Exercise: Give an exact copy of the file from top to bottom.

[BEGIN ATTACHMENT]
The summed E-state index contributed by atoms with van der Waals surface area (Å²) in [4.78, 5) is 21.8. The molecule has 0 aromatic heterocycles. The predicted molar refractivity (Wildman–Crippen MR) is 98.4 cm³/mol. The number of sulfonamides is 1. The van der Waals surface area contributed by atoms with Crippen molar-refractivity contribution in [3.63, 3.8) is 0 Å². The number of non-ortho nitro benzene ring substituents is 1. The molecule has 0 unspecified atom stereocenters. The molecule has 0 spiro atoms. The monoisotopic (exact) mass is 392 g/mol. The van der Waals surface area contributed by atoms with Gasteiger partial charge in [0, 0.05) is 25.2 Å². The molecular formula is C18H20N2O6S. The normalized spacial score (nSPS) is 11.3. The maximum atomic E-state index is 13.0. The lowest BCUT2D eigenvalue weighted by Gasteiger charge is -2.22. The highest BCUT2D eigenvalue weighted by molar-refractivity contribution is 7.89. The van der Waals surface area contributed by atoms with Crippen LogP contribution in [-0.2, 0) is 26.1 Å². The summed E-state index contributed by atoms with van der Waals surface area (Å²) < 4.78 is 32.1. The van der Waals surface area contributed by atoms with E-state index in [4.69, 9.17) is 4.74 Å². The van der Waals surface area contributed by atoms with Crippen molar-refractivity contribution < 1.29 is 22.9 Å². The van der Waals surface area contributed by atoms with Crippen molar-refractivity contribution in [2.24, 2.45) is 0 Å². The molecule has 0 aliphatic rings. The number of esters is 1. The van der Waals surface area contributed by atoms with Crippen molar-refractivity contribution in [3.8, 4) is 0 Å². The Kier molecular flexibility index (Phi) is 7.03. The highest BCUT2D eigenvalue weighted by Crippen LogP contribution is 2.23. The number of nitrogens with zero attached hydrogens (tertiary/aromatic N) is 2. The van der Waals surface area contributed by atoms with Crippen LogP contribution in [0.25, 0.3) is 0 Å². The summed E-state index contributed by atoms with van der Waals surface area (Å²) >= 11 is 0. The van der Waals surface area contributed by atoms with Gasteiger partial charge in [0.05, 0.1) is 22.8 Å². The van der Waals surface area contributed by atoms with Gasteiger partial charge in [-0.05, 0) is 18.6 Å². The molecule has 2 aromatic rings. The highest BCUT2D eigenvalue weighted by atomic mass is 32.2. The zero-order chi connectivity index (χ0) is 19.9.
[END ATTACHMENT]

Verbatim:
The summed E-state index contributed by atoms with van der Waals surface area (Å²) in [4.78, 5) is 21.8. The molecule has 0 aromatic heterocycles. The predicted molar refractivity (Wildman–Crippen MR) is 98.4 cm³/mol. The number of sulfonamides is 1. The van der Waals surface area contributed by atoms with Crippen molar-refractivity contribution in [3.63, 3.8) is 0 Å². The number of non-ortho nitro benzene ring substituents is 1. The molecule has 0 unspecified atom stereocenters. The molecule has 0 spiro atoms. The monoisotopic (exact) mass is 392 g/mol. The van der Waals surface area contributed by atoms with Gasteiger partial charge in [0, 0.05) is 25.2 Å². The molecular formula is C18H20N2O6S. The normalized spacial score (nSPS) is 11.3. The maximum atomic E-state index is 13.0. The lowest BCUT2D eigenvalue weighted by Gasteiger charge is -2.22. The highest BCUT2D eigenvalue weighted by molar-refractivity contribution is 7.89. The van der Waals surface area contributed by atoms with Crippen LogP contribution in [-0.2, 0) is 26.1 Å². The summed E-state index contributed by atoms with van der Waals surface area (Å²) < 4.78 is 32.1. The van der Waals surface area contributed by atoms with E-state index in [4.69, 9.17) is 4.74 Å². The van der Waals surface area contributed by atoms with Crippen molar-refractivity contribution < 1.29 is 22.9 Å². The van der Waals surface area contributed by atoms with Crippen molar-refractivity contribution in [2.24, 2.45) is 0 Å². The molecule has 0 aliphatic rings. The number of esters is 1. The van der Waals surface area contributed by atoms with Crippen molar-refractivity contribution in [3.8, 4) is 0 Å². The Kier molecular flexibility index (Phi) is 7.03. The highest BCUT2D eigenvalue weighted by Crippen LogP contribution is 2.23. The number of nitrogens with zero attached hydrogens (tertiary/aromatic N) is 2. The van der Waals surface area contributed by atoms with Crippen LogP contribution in [0.25, 0.3) is 0 Å². The summed E-state index contributed by atoms with van der Waals surface area (Å²) >= 11 is 0. The van der Waals surface area contributed by atoms with Gasteiger partial charge in [0.05, 0.1) is 22.8 Å². The van der Waals surface area contributed by atoms with Gasteiger partial charge in [-0.05, 0) is 18.6 Å². The molecule has 2 aromatic rings. The highest BCUT2D eigenvalue weighted by atomic mass is 32.2. The zero-order chi connectivity index (χ0) is 19.9.